The full bench effectively found the charter was a policy not legislation and ruled to remove or set aside aspects which had been challenged, including the requirement to top up black economic empowerment shareholdings to 30%.
The Minerals Council South Africa had challenged parts of the charter in 2019, including seeking to maintain the “once empowered, always empowered” principle and remove “unachievable” procurement provisions of 70% of goods and 80% of services from BEE enterprises.
The council welcomed the regulatory certainty however Tuesday’s judgement could be appealed, South Africa-based law firm Webber Wentzel said.
“The High Court has ruled that the 2018 mining charter is policy, not law, and has set aside various aspects of the charter as unconstitutional,” WW lawyers said.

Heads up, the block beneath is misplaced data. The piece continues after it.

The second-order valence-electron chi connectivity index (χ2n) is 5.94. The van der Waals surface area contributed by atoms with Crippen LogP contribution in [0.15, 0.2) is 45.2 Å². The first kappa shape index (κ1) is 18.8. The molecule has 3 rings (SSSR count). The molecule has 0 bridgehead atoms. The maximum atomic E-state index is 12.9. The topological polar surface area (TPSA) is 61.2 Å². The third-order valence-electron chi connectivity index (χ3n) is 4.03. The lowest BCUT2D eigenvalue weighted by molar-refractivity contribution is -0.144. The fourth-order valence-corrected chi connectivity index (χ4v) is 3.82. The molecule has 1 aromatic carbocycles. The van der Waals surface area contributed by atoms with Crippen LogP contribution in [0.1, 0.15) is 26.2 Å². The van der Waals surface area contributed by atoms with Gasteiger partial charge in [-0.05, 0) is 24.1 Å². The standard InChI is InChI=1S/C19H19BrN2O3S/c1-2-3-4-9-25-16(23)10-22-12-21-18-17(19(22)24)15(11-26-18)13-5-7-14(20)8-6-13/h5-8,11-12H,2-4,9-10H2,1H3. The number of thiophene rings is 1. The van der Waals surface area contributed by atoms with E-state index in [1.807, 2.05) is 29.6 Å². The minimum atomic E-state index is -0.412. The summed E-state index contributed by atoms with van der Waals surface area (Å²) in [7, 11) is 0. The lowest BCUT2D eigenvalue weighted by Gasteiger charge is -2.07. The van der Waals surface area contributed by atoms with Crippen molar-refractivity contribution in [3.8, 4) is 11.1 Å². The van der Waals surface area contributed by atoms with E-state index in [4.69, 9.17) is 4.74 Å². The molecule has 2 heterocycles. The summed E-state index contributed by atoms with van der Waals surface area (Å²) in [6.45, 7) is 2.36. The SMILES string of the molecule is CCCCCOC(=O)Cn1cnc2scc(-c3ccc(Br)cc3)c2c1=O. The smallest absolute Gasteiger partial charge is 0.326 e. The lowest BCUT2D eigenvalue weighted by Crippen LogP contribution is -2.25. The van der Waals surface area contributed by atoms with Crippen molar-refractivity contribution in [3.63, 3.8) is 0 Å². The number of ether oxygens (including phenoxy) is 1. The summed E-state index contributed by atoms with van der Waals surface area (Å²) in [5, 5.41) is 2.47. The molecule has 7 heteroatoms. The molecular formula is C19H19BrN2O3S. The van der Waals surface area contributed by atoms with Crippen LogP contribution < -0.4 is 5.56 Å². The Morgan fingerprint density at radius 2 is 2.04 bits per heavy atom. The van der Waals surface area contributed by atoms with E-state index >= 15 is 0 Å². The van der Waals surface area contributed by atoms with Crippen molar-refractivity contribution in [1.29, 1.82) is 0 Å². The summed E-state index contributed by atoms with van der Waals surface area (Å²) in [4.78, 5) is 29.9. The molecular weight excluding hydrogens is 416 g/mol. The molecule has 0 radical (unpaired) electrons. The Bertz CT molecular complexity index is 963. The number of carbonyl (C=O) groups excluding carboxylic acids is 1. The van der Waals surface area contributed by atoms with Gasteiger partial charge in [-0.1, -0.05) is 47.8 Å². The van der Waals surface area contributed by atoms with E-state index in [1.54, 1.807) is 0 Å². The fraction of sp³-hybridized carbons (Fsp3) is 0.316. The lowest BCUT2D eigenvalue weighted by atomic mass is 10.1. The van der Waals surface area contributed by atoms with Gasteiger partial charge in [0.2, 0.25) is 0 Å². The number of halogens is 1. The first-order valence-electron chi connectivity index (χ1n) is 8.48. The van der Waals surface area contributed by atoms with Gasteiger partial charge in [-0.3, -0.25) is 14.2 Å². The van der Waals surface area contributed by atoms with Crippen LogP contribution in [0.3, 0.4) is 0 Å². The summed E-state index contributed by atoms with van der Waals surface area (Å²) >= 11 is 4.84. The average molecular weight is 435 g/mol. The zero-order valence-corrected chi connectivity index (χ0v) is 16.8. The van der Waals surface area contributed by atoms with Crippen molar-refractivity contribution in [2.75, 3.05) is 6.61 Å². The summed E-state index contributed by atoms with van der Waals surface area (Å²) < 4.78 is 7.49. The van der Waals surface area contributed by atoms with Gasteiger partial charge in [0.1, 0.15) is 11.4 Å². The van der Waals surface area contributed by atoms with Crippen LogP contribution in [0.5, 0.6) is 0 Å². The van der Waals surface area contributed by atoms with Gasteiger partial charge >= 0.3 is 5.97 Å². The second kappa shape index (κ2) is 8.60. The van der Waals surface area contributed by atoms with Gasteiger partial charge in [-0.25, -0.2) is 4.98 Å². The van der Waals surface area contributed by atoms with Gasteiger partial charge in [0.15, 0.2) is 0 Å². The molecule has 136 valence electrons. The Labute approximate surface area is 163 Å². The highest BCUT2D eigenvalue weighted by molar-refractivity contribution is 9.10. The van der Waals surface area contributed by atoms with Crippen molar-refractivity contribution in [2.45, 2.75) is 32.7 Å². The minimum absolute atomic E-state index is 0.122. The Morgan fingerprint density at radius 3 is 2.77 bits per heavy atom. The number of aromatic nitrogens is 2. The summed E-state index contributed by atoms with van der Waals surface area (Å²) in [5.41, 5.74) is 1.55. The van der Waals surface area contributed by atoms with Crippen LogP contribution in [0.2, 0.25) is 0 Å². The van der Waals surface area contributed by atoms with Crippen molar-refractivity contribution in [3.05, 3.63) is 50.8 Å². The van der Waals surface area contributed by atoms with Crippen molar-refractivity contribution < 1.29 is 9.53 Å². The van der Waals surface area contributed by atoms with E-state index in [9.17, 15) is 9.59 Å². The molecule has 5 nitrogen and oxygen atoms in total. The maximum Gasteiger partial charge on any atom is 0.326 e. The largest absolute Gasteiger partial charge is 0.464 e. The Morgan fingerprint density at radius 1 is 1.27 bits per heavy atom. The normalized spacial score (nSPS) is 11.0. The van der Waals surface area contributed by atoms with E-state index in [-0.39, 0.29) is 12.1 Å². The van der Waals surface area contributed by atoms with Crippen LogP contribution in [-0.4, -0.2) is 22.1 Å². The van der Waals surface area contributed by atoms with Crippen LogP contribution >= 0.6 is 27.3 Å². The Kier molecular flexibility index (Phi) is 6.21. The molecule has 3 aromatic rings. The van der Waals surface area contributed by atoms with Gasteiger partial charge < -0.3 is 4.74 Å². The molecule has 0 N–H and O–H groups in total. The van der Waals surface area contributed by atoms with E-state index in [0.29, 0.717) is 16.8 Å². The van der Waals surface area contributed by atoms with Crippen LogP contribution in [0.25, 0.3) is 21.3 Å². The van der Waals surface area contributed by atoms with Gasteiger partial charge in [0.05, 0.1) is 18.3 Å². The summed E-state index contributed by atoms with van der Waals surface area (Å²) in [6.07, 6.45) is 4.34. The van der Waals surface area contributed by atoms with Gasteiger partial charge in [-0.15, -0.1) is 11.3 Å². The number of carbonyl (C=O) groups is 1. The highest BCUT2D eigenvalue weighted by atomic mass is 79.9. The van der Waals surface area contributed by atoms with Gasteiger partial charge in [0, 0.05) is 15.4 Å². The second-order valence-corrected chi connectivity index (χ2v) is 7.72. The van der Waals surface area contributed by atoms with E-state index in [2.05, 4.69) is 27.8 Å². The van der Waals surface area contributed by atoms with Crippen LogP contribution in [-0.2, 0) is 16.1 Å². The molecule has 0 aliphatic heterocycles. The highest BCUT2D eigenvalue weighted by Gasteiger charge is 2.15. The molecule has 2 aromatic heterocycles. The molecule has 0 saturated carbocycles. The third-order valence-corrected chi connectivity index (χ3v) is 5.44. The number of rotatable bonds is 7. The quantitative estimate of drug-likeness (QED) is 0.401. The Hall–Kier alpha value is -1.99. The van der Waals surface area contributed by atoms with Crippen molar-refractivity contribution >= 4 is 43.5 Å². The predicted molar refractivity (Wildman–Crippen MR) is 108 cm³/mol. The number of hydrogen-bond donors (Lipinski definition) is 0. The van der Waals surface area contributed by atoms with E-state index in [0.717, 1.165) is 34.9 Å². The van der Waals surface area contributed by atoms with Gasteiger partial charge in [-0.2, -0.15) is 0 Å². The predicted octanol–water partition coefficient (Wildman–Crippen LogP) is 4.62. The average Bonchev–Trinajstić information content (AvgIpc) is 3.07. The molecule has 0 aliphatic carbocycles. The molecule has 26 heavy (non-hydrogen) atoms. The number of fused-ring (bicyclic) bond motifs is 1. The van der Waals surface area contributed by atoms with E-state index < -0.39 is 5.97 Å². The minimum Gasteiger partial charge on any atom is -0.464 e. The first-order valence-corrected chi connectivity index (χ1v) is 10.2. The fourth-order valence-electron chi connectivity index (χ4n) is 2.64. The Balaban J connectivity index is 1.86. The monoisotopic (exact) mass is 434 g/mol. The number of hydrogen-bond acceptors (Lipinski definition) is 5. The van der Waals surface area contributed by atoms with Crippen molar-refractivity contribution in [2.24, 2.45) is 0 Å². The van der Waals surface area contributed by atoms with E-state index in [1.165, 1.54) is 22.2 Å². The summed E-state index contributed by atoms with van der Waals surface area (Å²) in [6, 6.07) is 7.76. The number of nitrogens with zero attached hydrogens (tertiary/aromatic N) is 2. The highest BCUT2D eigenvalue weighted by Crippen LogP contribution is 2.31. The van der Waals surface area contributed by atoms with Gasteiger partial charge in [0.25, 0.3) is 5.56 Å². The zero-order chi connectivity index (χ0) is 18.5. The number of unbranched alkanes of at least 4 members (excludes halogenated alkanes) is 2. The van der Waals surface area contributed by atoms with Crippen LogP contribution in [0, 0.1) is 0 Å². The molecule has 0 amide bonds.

“While sound, this judgment is likely to be appealed.”
The MCSA said it and its members were “fully committed to the transformational objects of the Mineral and Petroleum Resources Development Act (MPRDA), but the objectives must create policy and regulatory certainty for long term investment and inclusive growth in the sector”.
“The minerals council will continue to engage the DMRE on a constructive basis to create the necessary policy and regulatory certainty and to attract much greater investment into the exploration and mining sectors,” it said.